Basement Storage - Good / Bad?


Brand new to the forum and just getting into the Love of Wine. I’m diabetic so I drink and prefer Dry Red. My question is I have been steadily building up the amount of wine I have. I was keeping them on racks in my dining room. I do have a small wine cooler but my Dear Wife is against me putting a 100 bottle in there. I have a small unfinished area the basement. It may be under the front steps that my parents utilized to store homemade wine and jars of tomato sauce (Yes we’re Italian).
My question is if I can store wine in there. I’m not sure what the temperature falls to in the Winter so I’m a little concerned. I’m hearing conflicting answers on what cold does or doesn’t do to wine.

Appreciate anyone’s help.

Love this forum

thank you

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Search Passive Storage, there are several lengthy threads on this topic. I am in the same boat as you so I have combed through almost all of the threads.


Hi Francesco
The easiest way to know for sure is to put a temperature logging sensor in the proposed location and observe the daily / seasonal variation, with highs and lows.

Cold very much less of a threat to wine than heat, so as long as it’s above freezing temperature, that alone shouldn’t be a worry.

Oh, and a very warm welcome to you!


If the stored tomato jars never froze, the wine will be fine, possible slower aging if gets well below 50-60 tho


Thank you to everyone for your responses.

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When I wanted to know how well suited my basement was for storing wines I bought a device that would not only measure temperature, also store the min and max temperature it had registered. In that way I could ensure that there wasnt to large fluctuations during the day.

It cost around 30€ here in Demnark where I live, but I am sure you can find something equivalent where you are at. I think it is worth the small investment to get a decent overview for the future by measuring it throughout a year (you can still put your wine there now, it is probably fine).


Thank you. It sounds like the best bet.

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The best move would be to store in a wine fridge.

Not sure if your basement is big enough for one.

I have a crawl space that I store wine in under some steps, but the temp is pretty consistent since I have a large deck on the other side of it.


Hi Ian

My basement is all finished. This is an area under the front steps. My father built it that way and it’s actually pretty tall 9 feet. He used it for storing homemade wine and things. I can’t really put a wine fridge in there. I will eventually get one for the finished area of the basement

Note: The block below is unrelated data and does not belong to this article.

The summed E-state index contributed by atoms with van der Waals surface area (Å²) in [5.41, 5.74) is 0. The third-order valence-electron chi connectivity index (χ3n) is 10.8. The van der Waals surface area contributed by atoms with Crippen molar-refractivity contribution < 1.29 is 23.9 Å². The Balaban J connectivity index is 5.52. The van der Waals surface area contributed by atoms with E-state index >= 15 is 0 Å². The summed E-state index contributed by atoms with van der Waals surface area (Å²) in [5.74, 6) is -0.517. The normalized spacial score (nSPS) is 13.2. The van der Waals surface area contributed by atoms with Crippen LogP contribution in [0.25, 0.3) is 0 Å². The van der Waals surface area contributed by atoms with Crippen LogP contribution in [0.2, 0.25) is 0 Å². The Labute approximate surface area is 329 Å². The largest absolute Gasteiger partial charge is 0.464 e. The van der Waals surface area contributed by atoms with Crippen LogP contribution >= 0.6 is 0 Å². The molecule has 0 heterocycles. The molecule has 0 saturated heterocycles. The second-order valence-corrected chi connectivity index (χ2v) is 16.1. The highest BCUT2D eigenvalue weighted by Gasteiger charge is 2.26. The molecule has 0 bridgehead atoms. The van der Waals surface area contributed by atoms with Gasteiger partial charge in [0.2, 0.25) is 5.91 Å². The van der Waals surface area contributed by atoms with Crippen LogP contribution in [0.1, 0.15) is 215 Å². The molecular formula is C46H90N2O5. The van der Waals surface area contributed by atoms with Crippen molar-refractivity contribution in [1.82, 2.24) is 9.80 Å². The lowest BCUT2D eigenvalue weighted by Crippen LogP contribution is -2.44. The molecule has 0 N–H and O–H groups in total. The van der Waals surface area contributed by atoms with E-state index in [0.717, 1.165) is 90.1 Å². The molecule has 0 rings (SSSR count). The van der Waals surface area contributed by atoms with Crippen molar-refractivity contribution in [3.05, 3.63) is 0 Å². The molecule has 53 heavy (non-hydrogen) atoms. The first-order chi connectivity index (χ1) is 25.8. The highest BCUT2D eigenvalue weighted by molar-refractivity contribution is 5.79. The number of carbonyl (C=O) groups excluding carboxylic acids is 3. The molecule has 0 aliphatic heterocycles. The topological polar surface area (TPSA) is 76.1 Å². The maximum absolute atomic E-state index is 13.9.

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have you put a thermometer in there?

How’s the humidity? If it’s too dry, I would say don’t do it.

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Not Humid at all. It’s a cool area. I was more concerned with the temperature getting too cold.

As long as it doesn’t get to freezing, there shouldn’t be any significant short term issues with wine.
An important question is, what kind of wines are you planning to store there? If you’ll consume most of your wines within say 5 years, the storage conditions (as long as they don’t reach either extreme) aren’t as critical, as say aging some First Growth Bordeaux for 30 years.

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The lack of humidity would have me concerned.

The corks need that.


I’ll be sure to get a gauge for the room. I’m a big Cigar enthusiast so I understand having the right balance.

What level of humidity are we talking about?


It’s hard with a basement, but 60-70% is recommended.

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Thank you Ian

Temperatures are much more important for a wine cellar than humidity. A basement passive cellar is going to be sub optimal for “perfect” storage no matter what but it can be perfectly fine for short to medium term storage for of non trophy wines that won’t end up at auction.

Getting annual temp (and humidity) readings are the key thing here as noted. Anything under freezing is bad as is anything over 70. That type of swing would be far from ideal but the wine would not get frozen nor baked. In the winter I expect you are fine so I would start putting some wine in there and watching whatever hi/low temp device you have until you get a solid year of data to be able to really answer this question.

There are ways to increase the humidity if the space is closed in and not too large. A evaporative humidier works (if have power there) and the towel/bucket technique as outlined in the Richard Gold book. I have seen many, many great wines come from 20yrs of storage at 40% humidity cellars in Colorado. I target higher humidity to be safe but that’s my empirical experience.


Thank you John

I find it interesting that so many US guys repeatedly say how mediocre the classic basement cellar is for storing wine and how it can only be used for short to medium term. Vast majority of wine in Europe is being stored in such underground cellars and basements, and pretty much all wines that end up in European auctions come from these types of cellars. There are rarely any obviously bad wines even after 30 years so I’m wondering where this sentiment is coming from.


Huge difference in how the homes are built, and how little the temperature swings from season to season.

Living in NJ as I do, the temperature swings from 105 to below zero. Doesn’t happen like that in many parts of the world.

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